Version ordinateur

Can a franchisor sue a franchisee for disclosing “know-how?”

Home > French Business Law | Published 2015-10-09

The franchise agreement includes obligations that fall under the charge of the franchiser as much as the franchisee. One of the most important of these obligations is the transmission of “Know-how?”  by the franchisor to the franchisee, the default risk being cancellation of the contract. But what about when the franchisee discloses the information, which is by nature secret? PICOVSHI lawyers leaves you with a few answers in the following lines.

“Know how”: Definition and Characteristics

The European Community (EC) specific exemption for franchise agreements dated November 30 1988 n°4087/88 defined “know-how” in franchise agreements as, “An group of information not patented (certified), resulting from the experience of and tested by the franchisor himself, which is secret, substantial, and identifiable.

Many conditions should therefore be in place for someone to be in the presence of “Know-how” and the franchisor should insure that he fulfills every obligation during transfer:

  • It must be transferable
  • It must be secret
  • It must not be patented
  • It must have a marketable valuable

Therefore “Know How” should come from the fruits of research, of hard work, and from investments by the franchisor, giving the “know how” its secret nature. The community agreement of the general exemption of vertical agreements of December 22 1999 defines the term “substantial” as signifying that, “‘know-how’ should include essential information for its purchase and the use, the sale and the resale of contractual goods and services.” On December 22 1999 the EC specified that, “’secret’ signifies that the ‘know-how’ in a group or in the configuration and assemblage of its components, it is not generally known or easily accessible.”

The “know-how” should also be identifiable. Generally being long and complex, it is not explicit within the franchise contract, but in an instruction manual that the franchisor transfers to the franchisee from the day of signing the contract until their collaboration finishes.

The “Know-How”: Protecting and defending it

As franchisor, it is recommended to protect one’s own “know-how.” Various solutions are available to you.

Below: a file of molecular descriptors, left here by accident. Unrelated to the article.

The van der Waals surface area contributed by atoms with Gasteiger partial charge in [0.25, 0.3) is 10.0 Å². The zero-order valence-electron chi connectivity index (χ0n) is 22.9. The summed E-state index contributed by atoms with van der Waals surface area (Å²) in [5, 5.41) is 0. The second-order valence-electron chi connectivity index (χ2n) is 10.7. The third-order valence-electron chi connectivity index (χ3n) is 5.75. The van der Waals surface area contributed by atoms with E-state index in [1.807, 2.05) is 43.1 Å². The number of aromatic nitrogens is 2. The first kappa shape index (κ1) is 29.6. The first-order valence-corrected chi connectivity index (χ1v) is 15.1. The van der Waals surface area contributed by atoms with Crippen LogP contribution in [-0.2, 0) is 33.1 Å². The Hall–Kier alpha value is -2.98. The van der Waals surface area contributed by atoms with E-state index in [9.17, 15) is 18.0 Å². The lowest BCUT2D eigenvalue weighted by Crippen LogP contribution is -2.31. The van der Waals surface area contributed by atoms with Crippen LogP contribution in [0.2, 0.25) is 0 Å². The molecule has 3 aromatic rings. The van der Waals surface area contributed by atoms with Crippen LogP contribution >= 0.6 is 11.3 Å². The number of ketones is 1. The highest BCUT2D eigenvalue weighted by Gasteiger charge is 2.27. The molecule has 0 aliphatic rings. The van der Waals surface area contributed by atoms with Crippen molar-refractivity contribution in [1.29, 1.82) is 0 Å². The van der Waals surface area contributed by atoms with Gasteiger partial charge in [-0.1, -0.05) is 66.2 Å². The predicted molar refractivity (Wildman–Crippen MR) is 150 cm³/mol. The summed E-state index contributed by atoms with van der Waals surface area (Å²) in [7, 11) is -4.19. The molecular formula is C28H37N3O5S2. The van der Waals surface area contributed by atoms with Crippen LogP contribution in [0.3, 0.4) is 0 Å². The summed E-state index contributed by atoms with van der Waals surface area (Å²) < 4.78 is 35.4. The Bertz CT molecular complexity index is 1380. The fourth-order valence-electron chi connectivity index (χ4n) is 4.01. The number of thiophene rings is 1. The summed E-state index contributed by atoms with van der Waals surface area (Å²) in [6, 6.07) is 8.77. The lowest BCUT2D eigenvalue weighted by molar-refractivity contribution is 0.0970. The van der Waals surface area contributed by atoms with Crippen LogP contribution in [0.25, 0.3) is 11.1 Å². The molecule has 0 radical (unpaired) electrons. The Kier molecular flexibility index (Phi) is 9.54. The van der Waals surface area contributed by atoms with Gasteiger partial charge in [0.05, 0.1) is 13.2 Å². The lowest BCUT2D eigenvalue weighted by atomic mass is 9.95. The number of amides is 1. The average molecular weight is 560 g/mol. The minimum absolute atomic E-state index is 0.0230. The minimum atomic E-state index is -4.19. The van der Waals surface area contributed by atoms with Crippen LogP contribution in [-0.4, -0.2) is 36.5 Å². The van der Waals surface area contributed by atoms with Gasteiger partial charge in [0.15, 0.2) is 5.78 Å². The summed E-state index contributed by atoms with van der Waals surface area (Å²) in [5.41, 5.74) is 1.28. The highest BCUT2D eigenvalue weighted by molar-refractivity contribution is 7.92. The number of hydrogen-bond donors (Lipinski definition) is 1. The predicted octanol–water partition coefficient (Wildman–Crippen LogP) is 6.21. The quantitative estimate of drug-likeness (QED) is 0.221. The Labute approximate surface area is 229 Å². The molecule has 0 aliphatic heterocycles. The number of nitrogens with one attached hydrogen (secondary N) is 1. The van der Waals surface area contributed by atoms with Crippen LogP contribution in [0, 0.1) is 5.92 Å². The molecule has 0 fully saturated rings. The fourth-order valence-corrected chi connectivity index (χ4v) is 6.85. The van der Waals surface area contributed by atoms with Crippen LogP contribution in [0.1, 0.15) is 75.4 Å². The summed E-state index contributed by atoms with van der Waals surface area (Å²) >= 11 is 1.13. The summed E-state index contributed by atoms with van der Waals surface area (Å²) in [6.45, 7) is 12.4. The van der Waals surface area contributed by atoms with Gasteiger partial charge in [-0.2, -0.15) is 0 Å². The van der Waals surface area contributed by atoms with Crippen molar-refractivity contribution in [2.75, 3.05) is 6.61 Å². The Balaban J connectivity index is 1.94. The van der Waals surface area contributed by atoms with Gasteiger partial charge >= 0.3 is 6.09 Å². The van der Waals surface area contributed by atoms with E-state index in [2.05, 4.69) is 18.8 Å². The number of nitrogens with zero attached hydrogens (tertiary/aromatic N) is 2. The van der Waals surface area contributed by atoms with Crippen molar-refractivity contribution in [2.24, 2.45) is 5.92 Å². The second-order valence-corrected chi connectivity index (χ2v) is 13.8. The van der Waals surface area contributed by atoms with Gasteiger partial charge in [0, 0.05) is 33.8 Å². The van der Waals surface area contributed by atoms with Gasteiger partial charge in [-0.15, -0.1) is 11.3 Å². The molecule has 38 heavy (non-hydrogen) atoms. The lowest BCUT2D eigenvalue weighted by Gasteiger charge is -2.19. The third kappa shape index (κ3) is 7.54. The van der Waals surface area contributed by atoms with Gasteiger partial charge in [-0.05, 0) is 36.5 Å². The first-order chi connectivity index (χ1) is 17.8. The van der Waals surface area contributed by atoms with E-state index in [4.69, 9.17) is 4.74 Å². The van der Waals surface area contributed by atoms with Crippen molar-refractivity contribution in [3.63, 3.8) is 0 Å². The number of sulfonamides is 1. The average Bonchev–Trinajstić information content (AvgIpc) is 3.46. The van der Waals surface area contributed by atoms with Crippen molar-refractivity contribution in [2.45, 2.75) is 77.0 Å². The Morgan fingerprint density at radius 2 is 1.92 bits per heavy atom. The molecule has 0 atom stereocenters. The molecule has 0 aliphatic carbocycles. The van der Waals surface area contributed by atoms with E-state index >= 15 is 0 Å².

To start with, one can consider protecting oneself with a “Soleau envelope” (envelope Soleau) that consists of self- constituting proof of ownership of one’s creation by giving it a date of creation. This step is put into effect by the “l’INPI” or the Institut National de la Propiété Intellectuel (National Institute of Intellectual Property).

Besides this, with the conclusion of the franchise contract, it is advised to call upon a lawyer knowledgeable in franchise law so that one can legally secure one’s “know-how” through the enactment of privacy clauses of confidentiality or secrecy or of non-concurrence.

It is useful also to insert a mention watching over whichever of the relative documents of “know-how” should be returned at the end of the contract.

If, despite these intense protective measures, the franchisee divulges your “know-how,” it is possible to engage one’s civil responsibility by demonstrating a fault, an injury, and a causal link.

The faults can consist of many acts: using abusive “know-how,” industrial espionage, illegitimate access… Only a lawyer, well versed in all of the running parts of franchise law will be able to build the best strategy to defend your interests. Generally, in civil law, it will be a question of unfair competition. In cases of corruption, breaches of trust, or divulgence of trade secrets it is often more related to criminal business law.

PICOVSHI lawyers are lawyers available to you, overseeing all of the relevant aspects of criminal business law to competition law to civil laws and responsibility.

This article is available online for public information purposes. It is updated regularly, as needed. Due to the constant evolution of the laws and the legal system, we cannot guarantee that the information in this article is still applicable. We invite you to contact us with any legal questions or concerns you have regarding this topic at +33 1 56 79 11 00. In no way can this firm be held liable for articles that contain inaccuracies or are now out of date.

Add your comment